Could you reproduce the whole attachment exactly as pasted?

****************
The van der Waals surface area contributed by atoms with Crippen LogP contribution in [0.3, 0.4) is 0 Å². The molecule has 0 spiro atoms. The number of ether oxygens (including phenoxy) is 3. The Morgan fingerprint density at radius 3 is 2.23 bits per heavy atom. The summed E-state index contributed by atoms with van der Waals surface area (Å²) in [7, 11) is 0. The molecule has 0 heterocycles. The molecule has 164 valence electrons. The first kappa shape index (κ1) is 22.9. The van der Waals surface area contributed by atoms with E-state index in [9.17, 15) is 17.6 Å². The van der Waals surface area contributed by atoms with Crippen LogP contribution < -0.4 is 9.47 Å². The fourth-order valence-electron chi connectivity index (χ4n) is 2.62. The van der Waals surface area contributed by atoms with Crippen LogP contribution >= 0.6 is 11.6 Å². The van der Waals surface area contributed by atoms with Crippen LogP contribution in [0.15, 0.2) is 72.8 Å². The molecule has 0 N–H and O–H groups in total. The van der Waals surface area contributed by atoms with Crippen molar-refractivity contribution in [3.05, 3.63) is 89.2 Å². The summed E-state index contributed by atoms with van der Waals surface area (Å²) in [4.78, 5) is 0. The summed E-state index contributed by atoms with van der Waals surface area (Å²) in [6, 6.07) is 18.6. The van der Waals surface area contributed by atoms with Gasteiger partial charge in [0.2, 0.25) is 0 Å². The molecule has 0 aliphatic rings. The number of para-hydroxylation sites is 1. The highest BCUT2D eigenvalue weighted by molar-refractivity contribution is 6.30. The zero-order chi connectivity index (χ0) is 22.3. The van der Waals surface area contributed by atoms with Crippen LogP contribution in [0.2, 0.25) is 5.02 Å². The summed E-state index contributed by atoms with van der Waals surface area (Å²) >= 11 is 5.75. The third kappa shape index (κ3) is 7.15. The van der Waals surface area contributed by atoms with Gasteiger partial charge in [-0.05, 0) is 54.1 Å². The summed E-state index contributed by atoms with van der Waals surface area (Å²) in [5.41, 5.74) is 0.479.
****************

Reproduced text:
The van der Waals surface area contributed by atoms with Crippen LogP contribution in [0.3, 0.4) is 0 Å². The molecule has 0 spiro atoms. The number of ether oxygens (including phenoxy) is 3. The Morgan fingerprint density at radius 3 is 2.23 bits per heavy atom. The summed E-state index contributed by atoms with van der Waals surface area (Å²) in [7, 11) is 0. The molecule has 0 heterocycles. The molecule has 164 valence electrons. The first kappa shape index (κ1) is 22.9. The van der Waals surface area contributed by atoms with E-state index in [9.17, 15) is 17.6 Å². The van der Waals surface area contributed by atoms with Crippen LogP contribution < -0.4 is 9.47 Å². The fourth-order valence-electron chi connectivity index (χ4n) is 2.62. The van der Waals surface area contributed by atoms with Crippen LogP contribution >= 0.6 is 11.6 Å². The van der Waals surface area contributed by atoms with Crippen LogP contribution in [0.15, 0.2) is 72.8 Å². The molecule has 0 N–H and O–H groups in total. The van der Waals surface area contributed by atoms with Crippen molar-refractivity contribution in [3.05, 3.63) is 89.2 Å². The summed E-state index contributed by atoms with van der Waals surface area (Å²) in [4.78, 5) is 0. The summed E-state index contributed by atoms with van der Waals surface area (Å²) in [6, 6.07) is 18.6. The van der Waals surface area contributed by atoms with Gasteiger partial charge in [0.2, 0.25) is 0 Å². The molecule has 0 aliphatic rings. The number of para-hydroxylation sites is 1. The highest BCUT2D eigenvalue weighted by molar-refractivity contribution is 6.30. The zero-order chi connectivity index (χ0) is 22.3. The van der Waals surface area contributed by atoms with Crippen LogP contribution in [0.2, 0.25) is 5.02 Å². The summed E-state index contributed by atoms with van der Waals surface area (Å²) >= 11 is 5.75. The third kappa shape index (κ3) is 7.15. The van der Waals surface area contributed by atoms with Gasteiger partial charge in [-0.05, 0) is 54.1 Å². The summed E-state index contributed by atoms with van der Waals surface area (Å²) in [5.41, 5.74) is 0.479.